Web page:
Tuesday, October 13, 2015

Making your guests feel welcomed

As I mentioned yesterday, my wife and I spent the previous week vacationing in Panama City Beach. We've gone there nearly every year for many years. We enjoy the beaches, and there are several restaurants that have been our favorites for years. I love fresh seafood, and the food and service at these places are always excellent.

However, returning home was another story. After driving three hours we stopped at a chain well-known for their breakfasts. We've eaten there before and had a pleasant experience, but that was not the case this time. Our waitress never returned to the table once our meals were brought out. No refills on coffee, no asking how things were, no bill. I finally went to the cash register to pay, and our waitress asked if I had my bill. I told her she had never brought me one, and she just laughed.

Several hours later we stopped for lunch at another well-known chain. It wasn't the cleanest restaurant I've been in. Even though it was not a rush time, half of the tables had not been cleaned. After waiting for several minutes the manager finally came by and asked if anyone had taken our drink order. He took the drink order, and our waitress soon came for our meal order. The table behind me kept asking her for things he had ordered that she had never brought. My wife's drink was finally brought out, but mine never came until several minutes later, and it was wrong. She took it back and got into an argument with whoever fills the drink orders over my drink. After several more minutes went by and my drink and our food never arrived we got up and told her to just cancel our order.

There are several learning opportunities from these two events. We could focus on a lack of proper training, poor management that wasn't aware of what was happening in their restaurants, hiring people with poor attitudes (it was obvious that both our waitresses had attitudes), a lack of good systems, or a host of other issues. But, I think there is a root cause that goes deeper than any of these.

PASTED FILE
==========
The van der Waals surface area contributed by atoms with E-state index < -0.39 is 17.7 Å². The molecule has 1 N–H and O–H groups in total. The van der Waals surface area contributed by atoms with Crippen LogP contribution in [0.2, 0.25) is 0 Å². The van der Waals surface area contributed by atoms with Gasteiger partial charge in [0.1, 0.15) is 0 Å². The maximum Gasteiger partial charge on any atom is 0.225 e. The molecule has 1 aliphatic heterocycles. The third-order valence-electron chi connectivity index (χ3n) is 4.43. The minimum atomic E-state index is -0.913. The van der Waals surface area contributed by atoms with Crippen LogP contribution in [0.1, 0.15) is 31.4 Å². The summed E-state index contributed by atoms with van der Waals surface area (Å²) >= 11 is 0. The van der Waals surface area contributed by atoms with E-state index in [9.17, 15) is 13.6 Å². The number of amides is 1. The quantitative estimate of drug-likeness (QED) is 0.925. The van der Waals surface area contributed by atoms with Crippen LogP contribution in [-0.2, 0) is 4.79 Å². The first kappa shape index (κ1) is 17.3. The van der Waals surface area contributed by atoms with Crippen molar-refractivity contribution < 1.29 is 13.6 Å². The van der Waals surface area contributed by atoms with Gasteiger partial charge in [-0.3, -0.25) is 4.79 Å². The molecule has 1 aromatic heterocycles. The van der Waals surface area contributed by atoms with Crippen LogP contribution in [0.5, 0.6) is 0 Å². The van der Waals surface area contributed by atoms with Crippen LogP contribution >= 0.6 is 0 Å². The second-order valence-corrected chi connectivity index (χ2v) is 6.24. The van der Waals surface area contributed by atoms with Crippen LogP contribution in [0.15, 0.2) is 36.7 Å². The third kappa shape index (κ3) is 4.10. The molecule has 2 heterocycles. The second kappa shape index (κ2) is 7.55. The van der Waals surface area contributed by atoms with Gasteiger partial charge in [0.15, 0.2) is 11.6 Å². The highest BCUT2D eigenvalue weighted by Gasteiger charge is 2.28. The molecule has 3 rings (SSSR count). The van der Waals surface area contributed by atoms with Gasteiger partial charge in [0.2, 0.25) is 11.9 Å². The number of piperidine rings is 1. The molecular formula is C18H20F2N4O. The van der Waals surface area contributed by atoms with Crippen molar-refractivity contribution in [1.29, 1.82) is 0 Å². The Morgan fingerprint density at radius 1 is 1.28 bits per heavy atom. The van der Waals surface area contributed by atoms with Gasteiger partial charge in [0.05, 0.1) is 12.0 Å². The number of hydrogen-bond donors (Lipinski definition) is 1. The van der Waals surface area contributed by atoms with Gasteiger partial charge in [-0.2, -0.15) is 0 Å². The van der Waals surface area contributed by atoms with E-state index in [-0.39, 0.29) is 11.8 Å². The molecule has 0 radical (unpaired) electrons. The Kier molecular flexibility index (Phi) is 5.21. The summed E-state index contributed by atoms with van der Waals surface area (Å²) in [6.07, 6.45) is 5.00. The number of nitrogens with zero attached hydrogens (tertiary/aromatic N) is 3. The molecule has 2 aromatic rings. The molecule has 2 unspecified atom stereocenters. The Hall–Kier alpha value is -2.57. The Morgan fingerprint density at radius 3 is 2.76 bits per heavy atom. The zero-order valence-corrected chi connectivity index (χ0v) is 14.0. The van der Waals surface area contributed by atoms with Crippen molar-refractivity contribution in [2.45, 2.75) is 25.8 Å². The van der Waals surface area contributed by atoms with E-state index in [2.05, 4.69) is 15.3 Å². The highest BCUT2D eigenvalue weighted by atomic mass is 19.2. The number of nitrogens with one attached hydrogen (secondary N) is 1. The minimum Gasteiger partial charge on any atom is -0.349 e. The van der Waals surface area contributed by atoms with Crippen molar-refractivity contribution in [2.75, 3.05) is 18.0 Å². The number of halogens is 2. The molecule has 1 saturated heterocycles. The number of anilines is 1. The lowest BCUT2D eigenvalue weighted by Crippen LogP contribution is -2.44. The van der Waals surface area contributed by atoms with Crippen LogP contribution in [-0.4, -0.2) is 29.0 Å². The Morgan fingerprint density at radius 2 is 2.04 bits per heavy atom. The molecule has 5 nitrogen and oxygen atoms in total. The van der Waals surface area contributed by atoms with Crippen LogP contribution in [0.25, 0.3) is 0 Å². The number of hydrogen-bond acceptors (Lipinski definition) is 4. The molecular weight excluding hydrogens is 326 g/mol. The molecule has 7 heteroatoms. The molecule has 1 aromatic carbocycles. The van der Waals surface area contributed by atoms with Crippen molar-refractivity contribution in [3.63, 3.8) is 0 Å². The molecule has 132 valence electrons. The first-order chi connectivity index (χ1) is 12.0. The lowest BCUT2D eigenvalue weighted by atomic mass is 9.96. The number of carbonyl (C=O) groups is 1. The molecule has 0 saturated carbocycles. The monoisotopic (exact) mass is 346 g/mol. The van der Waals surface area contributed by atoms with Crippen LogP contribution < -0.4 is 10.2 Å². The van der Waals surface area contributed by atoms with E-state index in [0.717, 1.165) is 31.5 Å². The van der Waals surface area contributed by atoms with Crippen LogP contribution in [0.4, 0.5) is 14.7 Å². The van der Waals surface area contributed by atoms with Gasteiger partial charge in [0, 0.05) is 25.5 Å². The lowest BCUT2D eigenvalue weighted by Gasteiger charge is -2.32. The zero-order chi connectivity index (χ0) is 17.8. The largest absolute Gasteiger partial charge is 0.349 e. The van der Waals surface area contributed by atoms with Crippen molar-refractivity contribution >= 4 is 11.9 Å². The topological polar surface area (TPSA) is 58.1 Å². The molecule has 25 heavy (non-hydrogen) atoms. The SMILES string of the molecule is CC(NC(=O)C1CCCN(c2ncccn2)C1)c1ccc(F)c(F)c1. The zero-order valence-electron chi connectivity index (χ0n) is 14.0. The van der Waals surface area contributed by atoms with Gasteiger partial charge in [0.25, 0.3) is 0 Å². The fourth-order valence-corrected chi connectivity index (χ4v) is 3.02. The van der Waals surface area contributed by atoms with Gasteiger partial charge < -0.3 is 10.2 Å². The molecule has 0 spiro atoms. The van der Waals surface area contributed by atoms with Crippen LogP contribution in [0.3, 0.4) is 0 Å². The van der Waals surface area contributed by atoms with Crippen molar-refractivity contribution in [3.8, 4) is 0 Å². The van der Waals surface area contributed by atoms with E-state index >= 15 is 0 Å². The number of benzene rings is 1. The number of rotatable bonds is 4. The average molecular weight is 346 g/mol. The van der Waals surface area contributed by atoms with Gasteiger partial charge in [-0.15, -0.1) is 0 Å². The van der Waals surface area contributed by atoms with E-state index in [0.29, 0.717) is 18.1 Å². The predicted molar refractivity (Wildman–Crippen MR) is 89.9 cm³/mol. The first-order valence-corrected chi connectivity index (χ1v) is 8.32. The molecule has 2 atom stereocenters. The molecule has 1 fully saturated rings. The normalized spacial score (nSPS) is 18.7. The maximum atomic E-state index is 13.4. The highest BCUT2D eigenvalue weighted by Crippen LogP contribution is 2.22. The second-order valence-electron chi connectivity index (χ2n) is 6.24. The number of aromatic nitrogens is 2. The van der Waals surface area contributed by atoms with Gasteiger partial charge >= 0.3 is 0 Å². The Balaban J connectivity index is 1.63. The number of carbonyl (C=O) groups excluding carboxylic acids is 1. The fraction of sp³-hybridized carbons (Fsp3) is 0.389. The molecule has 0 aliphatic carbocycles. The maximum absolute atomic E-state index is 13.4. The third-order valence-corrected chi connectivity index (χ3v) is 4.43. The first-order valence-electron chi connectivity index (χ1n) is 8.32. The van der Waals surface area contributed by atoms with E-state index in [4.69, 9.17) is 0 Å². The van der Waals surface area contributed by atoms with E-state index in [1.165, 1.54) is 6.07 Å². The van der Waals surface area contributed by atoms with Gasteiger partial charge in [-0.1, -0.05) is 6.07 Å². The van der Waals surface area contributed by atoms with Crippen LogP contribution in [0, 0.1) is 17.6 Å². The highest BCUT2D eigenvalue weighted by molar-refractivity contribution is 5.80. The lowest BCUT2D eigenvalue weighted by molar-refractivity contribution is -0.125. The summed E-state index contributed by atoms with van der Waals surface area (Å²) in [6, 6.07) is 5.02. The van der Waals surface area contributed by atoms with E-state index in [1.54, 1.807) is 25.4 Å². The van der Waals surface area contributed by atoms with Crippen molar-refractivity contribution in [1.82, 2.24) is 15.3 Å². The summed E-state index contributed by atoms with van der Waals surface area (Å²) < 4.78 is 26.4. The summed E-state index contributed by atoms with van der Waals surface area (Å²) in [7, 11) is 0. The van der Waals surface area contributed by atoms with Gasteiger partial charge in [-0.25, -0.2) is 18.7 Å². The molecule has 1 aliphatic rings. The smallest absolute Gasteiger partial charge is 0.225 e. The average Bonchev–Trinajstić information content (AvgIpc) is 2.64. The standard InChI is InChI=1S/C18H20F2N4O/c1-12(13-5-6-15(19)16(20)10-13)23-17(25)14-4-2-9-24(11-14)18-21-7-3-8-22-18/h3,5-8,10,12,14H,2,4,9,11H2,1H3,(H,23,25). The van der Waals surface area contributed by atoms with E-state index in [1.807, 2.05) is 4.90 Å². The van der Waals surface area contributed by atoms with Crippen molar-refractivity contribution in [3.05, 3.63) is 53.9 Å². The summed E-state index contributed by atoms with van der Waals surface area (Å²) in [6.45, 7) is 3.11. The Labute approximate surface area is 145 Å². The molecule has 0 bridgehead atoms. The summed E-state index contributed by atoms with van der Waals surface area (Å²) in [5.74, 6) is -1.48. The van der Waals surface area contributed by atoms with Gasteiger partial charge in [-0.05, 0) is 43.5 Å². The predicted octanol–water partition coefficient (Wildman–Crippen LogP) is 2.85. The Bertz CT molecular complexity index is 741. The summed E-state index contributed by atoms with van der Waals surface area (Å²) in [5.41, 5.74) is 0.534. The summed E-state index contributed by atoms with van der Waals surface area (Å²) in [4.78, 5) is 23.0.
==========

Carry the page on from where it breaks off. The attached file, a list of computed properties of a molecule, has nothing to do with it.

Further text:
I think the main culprit was that they failed to appreciate their guests. Located near an interstate they may think it's not important to treat their customers well. Millions of people will pass by and some will stop so who cares if any returns because of poor service? While that might work for a while, eventually people will get tired of such shoddy treatment and take their business elsewhere. And, because both of these were chain restaurants, people will transfer the treatment they received at these restaurants to others in the chain.

Does your church appreciate its guests? Have you trained your congregation how to welcome your church guests? Maybe you think it's not necessary since you haven't had any guests in recent years. Did you ever think there might be a reason for that? I once heard a speaker say that there are many churches a person can attend so why would God send first-time guests to your church if you weren't ready to receive them?

As I've posted here before, I am in different churches nearly every week. More than a few of them treat their guests no better than we were treated in those restaurants. I can tell you that we will not be stopping in either of those restaurants again, and first-time guests will not return if they are not welcomed in your church.

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